Portrait of Professor Iain Wilkinson

Professor Iain Wilkinson

Professor of Sociology

About

Professor Iain Wilkinson’s research involves him working across a range of fields that include sociological theory, the sociological of health and illness, the sociology of humanitarianism, the sociology of the body and emotions, the sociology of risk and anxiety, the sociology of mass media and the history of sociology. 

Professor Wilkinson’s work concerns a range of issues relating to problems of social suffering. He explores how individuals are socially disposed to interpret and respond to problems of human suffering. He attends to occasions where encounters with the problem of suffering are involved in changing people’s beliefs, attitudes and behaviours. This involves him investigating the cultural history of modern humanitarianism and humanitarian social movements. Here he is concerned to understand the social and cultural conditions that give rise to humanitarian moral feelings as well as the role played by the politics of compassion in public life. He is also attentive to the impact of humanitarian culture, politics and practice upon terms of sociological thought and methods of social investigation.

Research interests

Professor Wilkinson’s research attempts to document and explain how people’s experience of ‘the problem of suffering’ changes through history and between societies. He is interested in the potential for the incidence human suffering to operate as force of social and cultural change. This draws a focus to occasions where encounters with the problem of suffering are involved in changing people’s beliefs, attitudes and behaviours. It also concerns an attempt to understand how cultural perceptions of human suffering are implicated within the actions taken in response to the needs of others. He is concerned to understand the social and cultural conditions that give rise to humanitarian moral feelings as well as role played by the cultural politics of compassion in public life. Professor Wilkinson is also tracing the impact of humanitarianism upon the culture of sociology. These interests are explored in various publications addressed to problems of ‘social suffering’ and in studies that explore the potential for documents of human suffering to be fashioned as a distinct form of social inquiry.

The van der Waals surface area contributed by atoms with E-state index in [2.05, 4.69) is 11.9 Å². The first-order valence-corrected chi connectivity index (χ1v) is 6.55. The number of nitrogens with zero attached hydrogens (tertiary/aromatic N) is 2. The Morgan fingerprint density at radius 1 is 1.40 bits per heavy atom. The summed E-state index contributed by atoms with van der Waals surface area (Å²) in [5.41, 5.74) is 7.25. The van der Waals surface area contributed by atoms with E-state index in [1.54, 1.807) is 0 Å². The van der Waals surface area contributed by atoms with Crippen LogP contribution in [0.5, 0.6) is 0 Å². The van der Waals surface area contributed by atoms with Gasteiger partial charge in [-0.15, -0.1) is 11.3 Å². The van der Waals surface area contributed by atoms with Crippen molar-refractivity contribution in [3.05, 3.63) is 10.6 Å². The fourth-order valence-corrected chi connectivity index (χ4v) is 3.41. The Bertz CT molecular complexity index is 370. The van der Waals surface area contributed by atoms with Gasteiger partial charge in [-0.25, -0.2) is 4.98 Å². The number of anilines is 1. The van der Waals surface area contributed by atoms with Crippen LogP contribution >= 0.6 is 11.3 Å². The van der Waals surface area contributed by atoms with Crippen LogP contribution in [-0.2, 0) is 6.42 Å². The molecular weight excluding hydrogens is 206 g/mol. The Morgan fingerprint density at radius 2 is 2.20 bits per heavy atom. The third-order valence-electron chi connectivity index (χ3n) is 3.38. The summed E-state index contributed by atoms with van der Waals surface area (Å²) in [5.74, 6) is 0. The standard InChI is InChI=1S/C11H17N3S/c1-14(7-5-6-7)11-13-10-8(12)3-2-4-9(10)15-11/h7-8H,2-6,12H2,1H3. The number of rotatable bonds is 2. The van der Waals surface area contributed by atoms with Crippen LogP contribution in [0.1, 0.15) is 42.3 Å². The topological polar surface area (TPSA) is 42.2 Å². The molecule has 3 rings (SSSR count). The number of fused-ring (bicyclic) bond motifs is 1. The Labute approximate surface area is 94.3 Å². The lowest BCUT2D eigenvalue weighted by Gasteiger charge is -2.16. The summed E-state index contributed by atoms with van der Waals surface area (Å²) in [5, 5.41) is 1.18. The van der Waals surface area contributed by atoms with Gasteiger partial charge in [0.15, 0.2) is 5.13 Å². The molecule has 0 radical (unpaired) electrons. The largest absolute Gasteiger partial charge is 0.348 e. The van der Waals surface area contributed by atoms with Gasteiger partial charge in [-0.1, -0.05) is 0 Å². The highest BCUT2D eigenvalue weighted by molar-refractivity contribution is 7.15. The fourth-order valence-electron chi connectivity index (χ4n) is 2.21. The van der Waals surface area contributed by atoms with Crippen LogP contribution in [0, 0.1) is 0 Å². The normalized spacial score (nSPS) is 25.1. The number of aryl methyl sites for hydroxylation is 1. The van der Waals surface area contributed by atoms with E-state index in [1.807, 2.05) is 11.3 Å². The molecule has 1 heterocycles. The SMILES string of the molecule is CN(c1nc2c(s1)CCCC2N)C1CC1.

Teaching

At undergraduate level, Professor Wilkinson teaches modules on social theory. 

He is programme convenor for the taught Sociology MA and convenes a module on social suffering.

Supervision

Professor Wilkinson is particularly keen to supervise research students with interests relating to any of his research interests.

In recent years, Professor Wilkinson has supervised projects on Norbert Elias’ theory of the civilizing process, the social practice of compassion in everyday life, the sociology of utopia in relation to intergenerational developments in leftist politics, the social experience of isolation in remote island communities, the impact of experiences of volunteering on young people’s notions of citizenship, new forms of on-line humanitarian activism, and the impact of chronic pain conditions on the experience of academic identity. 

Professional

Honorary positions

  • Visiting Professor at the Institute for Culture and Society, University of Navarra 2016- 
  • Visiting scholar to the Department of Anthropology, Harvard University 2008-9. 
  • Visiting scholar to the Department of Anthropology, Monash University, 2009. 

Professional activities 

  • Member of the International Assessment Board (IAB) of the Irish Research Council for Humanities and Social Sciences (IRCHSS) 2011, 2012 and 2013 
  • Member of the Executive Committee of the British Sociological Association 2003-7.
  • Member of the Editorial Board of Health Risk and Society 2006- 
  • Member of the Editorial Board of Sociology 2002-6 
  • Member of the International Advisory Board of European Journal of Social Theory 2007- 
  • Member of the Editorial board of Blackwell Sociology Compass 2007- 
  • Founder and convenor of the British Sociological Association study group on Risk and Society 2001-2007  


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